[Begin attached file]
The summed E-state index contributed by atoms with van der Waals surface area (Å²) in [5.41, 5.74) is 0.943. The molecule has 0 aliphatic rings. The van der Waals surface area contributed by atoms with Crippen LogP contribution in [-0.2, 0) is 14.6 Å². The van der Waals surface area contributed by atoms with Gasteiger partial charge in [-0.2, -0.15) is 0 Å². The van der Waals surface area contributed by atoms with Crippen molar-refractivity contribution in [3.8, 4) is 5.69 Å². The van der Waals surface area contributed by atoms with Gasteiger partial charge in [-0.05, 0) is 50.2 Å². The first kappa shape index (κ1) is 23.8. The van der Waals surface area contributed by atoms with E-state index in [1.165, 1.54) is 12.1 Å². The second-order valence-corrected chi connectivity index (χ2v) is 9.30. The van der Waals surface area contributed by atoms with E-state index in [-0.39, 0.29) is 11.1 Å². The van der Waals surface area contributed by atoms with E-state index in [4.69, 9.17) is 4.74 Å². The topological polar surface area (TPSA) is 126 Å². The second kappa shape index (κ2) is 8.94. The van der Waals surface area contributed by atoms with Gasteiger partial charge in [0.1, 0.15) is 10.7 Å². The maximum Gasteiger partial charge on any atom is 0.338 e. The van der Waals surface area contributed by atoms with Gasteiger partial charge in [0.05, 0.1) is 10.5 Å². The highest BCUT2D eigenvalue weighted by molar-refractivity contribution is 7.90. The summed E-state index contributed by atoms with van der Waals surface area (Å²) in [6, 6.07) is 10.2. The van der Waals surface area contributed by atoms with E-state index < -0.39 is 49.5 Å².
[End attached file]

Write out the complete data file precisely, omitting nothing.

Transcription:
The summed E-state index contributed by atoms with van der Waals surface area (Å²) in [5.41, 5.74) is 0.943. The molecule has 0 aliphatic rings. The van der Waals surface area contributed by atoms with Crippen LogP contribution in [-0.2, 0) is 14.6 Å². The van der Waals surface area contributed by atoms with Gasteiger partial charge in [-0.2, -0.15) is 0 Å². The van der Waals surface area contributed by atoms with Crippen molar-refractivity contribution in [3.8, 4) is 5.69 Å². The van der Waals surface area contributed by atoms with Gasteiger partial charge in [-0.05, 0) is 50.2 Å². The first kappa shape index (κ1) is 23.8. The van der Waals surface area contributed by atoms with E-state index in [1.165, 1.54) is 12.1 Å². The second-order valence-corrected chi connectivity index (χ2v) is 9.30. The van der Waals surface area contributed by atoms with E-state index in [-0.39, 0.29) is 11.1 Å². The van der Waals surface area contributed by atoms with E-state index in [4.69, 9.17) is 4.74 Å². The topological polar surface area (TPSA) is 126 Å². The second kappa shape index (κ2) is 8.94. The van der Waals surface area contributed by atoms with Gasteiger partial charge in [0.1, 0.15) is 10.7 Å². The maximum Gasteiger partial charge on any atom is 0.338 e. The van der Waals surface area contributed by atoms with Gasteiger partial charge in [0.05, 0.1) is 10.5 Å². The highest BCUT2D eigenvalue weighted by molar-refractivity contribution is 7.90. The summed E-state index contributed by atoms with van der Waals surface area (Å²) in [6, 6.07) is 10.2. The van der Waals surface area contributed by atoms with E-state index < -0.39 is 49.5 Å².